Spokeswoman Mathews said an estimated 940 Pride of Hawai’i crew members “are part of the NCL family and have been offered positions on other NCL or NCLA ships including Pride of America, Pride of Aloha, the reflagged ship and the balance of the NCL international fleet.” But she did not provide the number of employees who have transferred within the company or left.


Linda Zabolski is president of Destination Kona Coast, a Big Island program paid for by Hawai’i Tourism Authority to welcome cruise visitors. She also owns Captain Zodiac tours, taking visitors on snorkeling, whale-watching and other tours.

Zabolski said the ships make a huge difference to tourism: “On a non-ship day the town of Kailua, Kona, is practically a ghost town.

But she also thinks it’s important to keep in perspective that the cruise industry was thriving before NCL added a third ship — and that NCL still has two more ships.

“It’s sad to see the Pride of Hawai’i go but they’ve only been here a year-and-a-half and things were pretty damn good before they got here,” Zabolski said. “It’s not the doom and gloom that’s being projected.”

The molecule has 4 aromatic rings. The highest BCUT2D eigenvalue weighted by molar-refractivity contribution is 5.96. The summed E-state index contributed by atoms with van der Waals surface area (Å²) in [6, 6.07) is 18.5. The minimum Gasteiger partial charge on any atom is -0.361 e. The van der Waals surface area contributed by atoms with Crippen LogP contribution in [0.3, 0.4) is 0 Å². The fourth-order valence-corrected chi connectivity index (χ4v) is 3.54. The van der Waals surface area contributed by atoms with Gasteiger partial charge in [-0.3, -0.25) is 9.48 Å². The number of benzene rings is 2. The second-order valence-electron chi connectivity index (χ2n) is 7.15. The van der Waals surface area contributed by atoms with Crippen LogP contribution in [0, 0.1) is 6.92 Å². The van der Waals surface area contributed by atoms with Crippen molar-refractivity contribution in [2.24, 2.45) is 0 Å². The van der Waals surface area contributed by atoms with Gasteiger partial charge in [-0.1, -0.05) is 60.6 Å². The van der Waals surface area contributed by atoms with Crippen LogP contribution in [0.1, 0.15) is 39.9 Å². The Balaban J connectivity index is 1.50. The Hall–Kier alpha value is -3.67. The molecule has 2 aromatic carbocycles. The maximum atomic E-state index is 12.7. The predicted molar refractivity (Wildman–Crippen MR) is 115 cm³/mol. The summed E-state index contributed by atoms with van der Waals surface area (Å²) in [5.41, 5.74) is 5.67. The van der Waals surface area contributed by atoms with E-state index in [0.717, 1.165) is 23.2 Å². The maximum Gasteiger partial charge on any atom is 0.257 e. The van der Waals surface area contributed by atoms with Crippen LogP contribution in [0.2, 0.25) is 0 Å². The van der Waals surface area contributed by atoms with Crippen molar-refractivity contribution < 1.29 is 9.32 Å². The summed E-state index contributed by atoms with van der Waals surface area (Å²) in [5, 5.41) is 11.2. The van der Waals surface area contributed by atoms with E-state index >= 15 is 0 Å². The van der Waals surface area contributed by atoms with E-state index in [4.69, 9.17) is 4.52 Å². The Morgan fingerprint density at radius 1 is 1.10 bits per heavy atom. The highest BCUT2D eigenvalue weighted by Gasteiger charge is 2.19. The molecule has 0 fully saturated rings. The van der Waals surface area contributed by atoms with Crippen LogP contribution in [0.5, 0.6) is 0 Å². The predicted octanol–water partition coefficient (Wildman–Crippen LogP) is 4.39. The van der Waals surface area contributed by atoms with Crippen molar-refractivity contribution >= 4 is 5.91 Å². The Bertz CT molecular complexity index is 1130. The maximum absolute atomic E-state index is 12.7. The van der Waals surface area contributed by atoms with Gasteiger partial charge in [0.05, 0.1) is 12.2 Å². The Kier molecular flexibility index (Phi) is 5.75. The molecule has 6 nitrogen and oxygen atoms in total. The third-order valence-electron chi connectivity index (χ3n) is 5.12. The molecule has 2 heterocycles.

Cruise ship specialist Tim Deegan publishes Hawaiian Shores magazine, a free guidebook for Hawai’i cruise visitors that comes out twice a year with a distribution of about 200,000.

Deegan believes it’s important for the state to support cruise ships that are based in America and those that fly foreign flags and come here on their way to or from another destination.

The NCL ships come more often, he said, while the foreign flag ships “spend less time but spend more money.”

He said cruise ships are a special bright spot in the otherwise cooling Hawai’i tourism market because they attract new business for the state’s No. 1 industry.

“Cruisers are cruisers,” Deegan said. “You’re not deciding between a Hawai’i land-based vacation or a cruise. You’re deciding between Mexico, the Caribbean or Hawai’i.”